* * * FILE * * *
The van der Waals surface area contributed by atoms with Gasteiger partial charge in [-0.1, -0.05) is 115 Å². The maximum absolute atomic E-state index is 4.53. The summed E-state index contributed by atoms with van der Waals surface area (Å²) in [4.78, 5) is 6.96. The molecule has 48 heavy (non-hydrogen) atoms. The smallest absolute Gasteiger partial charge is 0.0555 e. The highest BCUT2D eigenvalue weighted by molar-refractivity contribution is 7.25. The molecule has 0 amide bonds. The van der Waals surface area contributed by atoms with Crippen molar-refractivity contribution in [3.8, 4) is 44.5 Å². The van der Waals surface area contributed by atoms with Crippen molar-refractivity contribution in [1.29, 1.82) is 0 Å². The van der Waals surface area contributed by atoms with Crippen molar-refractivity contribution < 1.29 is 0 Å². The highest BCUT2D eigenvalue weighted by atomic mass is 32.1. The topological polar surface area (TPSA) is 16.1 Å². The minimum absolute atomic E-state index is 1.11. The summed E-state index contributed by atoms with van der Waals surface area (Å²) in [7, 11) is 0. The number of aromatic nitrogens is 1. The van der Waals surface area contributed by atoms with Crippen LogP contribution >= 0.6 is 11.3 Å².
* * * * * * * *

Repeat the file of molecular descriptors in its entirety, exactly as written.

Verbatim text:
The van der Waals surface area contributed by atoms with Gasteiger partial charge in [-0.1, -0.05) is 115 Å². The maximum absolute atomic E-state index is 4.53. The summed E-state index contributed by atoms with van der Waals surface area (Å²) in [4.78, 5) is 6.96. The molecule has 48 heavy (non-hydrogen) atoms. The smallest absolute Gasteiger partial charge is 0.0555 e. The highest BCUT2D eigenvalue weighted by molar-refractivity contribution is 7.25. The molecule has 0 amide bonds. The van der Waals surface area contributed by atoms with Crippen molar-refractivity contribution in [3.8, 4) is 44.5 Å². The van der Waals surface area contributed by atoms with Crippen molar-refractivity contribution in [1.29, 1.82) is 0 Å². The van der Waals surface area contributed by atoms with Crippen molar-refractivity contribution < 1.29 is 0 Å². The highest BCUT2D eigenvalue weighted by atomic mass is 32.1. The topological polar surface area (TPSA) is 16.1 Å². The minimum absolute atomic E-state index is 1.11. The summed E-state index contributed by atoms with van der Waals surface area (Å²) in [7, 11) is 0. The number of aromatic nitrogens is 1. The van der Waals surface area contributed by atoms with Crippen LogP contribution >= 0.6 is 11.3 Å².